It was announced during the visit of Ukrainian President Volodymyr Zelensky to the UK in October that London will provide Kyiv with an additional £5 million in humanitarian assistance. The amount involved is not much for the state, but financial support of this kind from Europe and the United States has been received by Ukraine regularly since 2014. Dollars and euros help the economy to maintain a precarious balance on the background of general fall in the industry and the global turbulence due to the coronavirus pandemic. Part of the international assistance comes to the country as donations, but significant amounts come to Ukraine in the form of investments or loans.
According to the senior analyst of the Ukrainian Council on Foreign Relations Vladimir Denisyuk, there are no official statistics on how much money and from what sources Kyiv received. Such information is not systematically collected in one particular agency. According to information from the open sources, the main donors of the country are the United States, the European Union and the International Monetary Fund, which over the past 6 years have transferred tens of billions of dollars to Kyiv.
Foreign aid from Washington
Since 2014, the US has been annually providing to Ukraine from $306 to $518 million financial assistance. By 2020, the total amount represents more than $2.7 billion. Funds were used to diversify energy, support government institutions and encourage anti-corruption efforts. More than a billion of donations were spent to strengthen the Ukrainian armed forces and improve cooperation with NATO. Washington donated equipment, military hardware, lethal and non-lethal weapons to Kyiv, organized courses for retraining officers.
From Brussels with love
According to approximate estimates Ukraine received financial support from Europe totaling €16.8 billion for the last six years. The European Union’s spokesperson for foreign affairs Maja Kocijancic underlined that the EU’s support to Ukraine in the past years has been “unprecedented and consistent.” European aid was divided into several tranches provided by various institutions, states and organizations.
Since 2014, the European Commission has donated four macrofinancial assistance tranches totaling nearly €4.4 billion to Ukraine. In addition, the EU provided Kyiv with grants for development and humanitarian aid totaling about €2 billion. This year, Ukraine received another €190 million from the EU to purchase medical supplies, personal protective equipment and reduce the consequences of COVID-19. Brussels has repeatedly emphasized that Ukraine is the largest recipient of European financial assistance among non-EU countries.
Particular EU member states also supported Ukraine in the form of grants, loans and investments. In 2014-2017, the total amount of tranches had reached €1.5 billion. Germany allocated the most funds – nearly €1.2 billion. Other important donors were Sweden (€175 million), Poland (€100 million), Great Britain (€105 million) and France (€62 million). Based on open source data, the European Commission and EU member states donated at least $8 billion to Kyiv.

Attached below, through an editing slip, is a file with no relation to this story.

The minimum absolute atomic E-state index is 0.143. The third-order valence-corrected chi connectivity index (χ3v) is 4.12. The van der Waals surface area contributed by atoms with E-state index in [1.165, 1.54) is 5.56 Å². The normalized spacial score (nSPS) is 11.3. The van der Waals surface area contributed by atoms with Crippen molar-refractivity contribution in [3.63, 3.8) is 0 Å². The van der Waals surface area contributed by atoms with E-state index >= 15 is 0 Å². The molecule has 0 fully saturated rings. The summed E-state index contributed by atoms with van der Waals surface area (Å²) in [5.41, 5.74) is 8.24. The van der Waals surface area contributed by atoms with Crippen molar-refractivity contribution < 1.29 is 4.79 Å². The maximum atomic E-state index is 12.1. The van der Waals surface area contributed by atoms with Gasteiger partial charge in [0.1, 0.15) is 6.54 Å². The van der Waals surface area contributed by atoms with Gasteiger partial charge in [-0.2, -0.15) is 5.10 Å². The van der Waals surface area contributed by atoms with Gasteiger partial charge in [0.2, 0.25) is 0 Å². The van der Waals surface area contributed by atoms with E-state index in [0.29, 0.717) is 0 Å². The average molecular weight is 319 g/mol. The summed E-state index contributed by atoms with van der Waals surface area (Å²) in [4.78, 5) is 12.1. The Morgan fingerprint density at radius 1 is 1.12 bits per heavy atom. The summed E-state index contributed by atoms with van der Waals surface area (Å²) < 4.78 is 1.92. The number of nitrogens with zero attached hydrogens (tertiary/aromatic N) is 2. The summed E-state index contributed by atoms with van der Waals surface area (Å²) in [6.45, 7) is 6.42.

Another part of financial assistance from European countries was grunted in the form of loans. In 2014-2019, the European Investment Bank and its partners in Kyiv signed commitments worth €4.6 billion. The projects involved investments mainly in the public sector (municipal infrastructure, education, transport, etc.).
From June 30, 2014 to June 30, 2019, the European Bank for Reconstruction and Development allocated to Ukraine about €4 billion as loans and capital investments.
The IMF loans
The main pillar of financial support for Ukraine is the IMF. In just 25 years of cooperation, the Fund provided the country with loans totaling $31.3 billion. Active borrowing occurred right after the Revolution of Dignity in 2014. In April 2014, the IMF approved a two-year stand-by (SBA) program for Ukraine costing about $17 billion, under which only $4.5 billion was allocated.
In the summer of 2014, it became clear that as a result of the events in Crimea and the conflict in southeastern Ukraine, a large-scale economic crisis has been triggered in the country. The current cooperation program between Kyiv and the IMF has been revised. In March 2015, the IMF replaced it with a new $17.5 billion expanded financing plan. According to it, Ukraine received $6.6 billion in 2015, and $1 billion each in the next two years. In return, the Ukrainian government agreed to take austerity measures: cut social payments, increase the retirement age and gas tariffs.
In December 2018, the IMF Executive Board approved a 14-month SBA program totaling about $3.9 billion, under which Ukraine managed to get only $1.4 billion. The assistance was not paid in full, as Kyiv could not fully meet the requirements of the Fund. Although Ukraine adopted a law creating an anti-corruption court, the stumbling block were slow increase in gas prices and a high budget deficit. However, soon cooperation was resumed.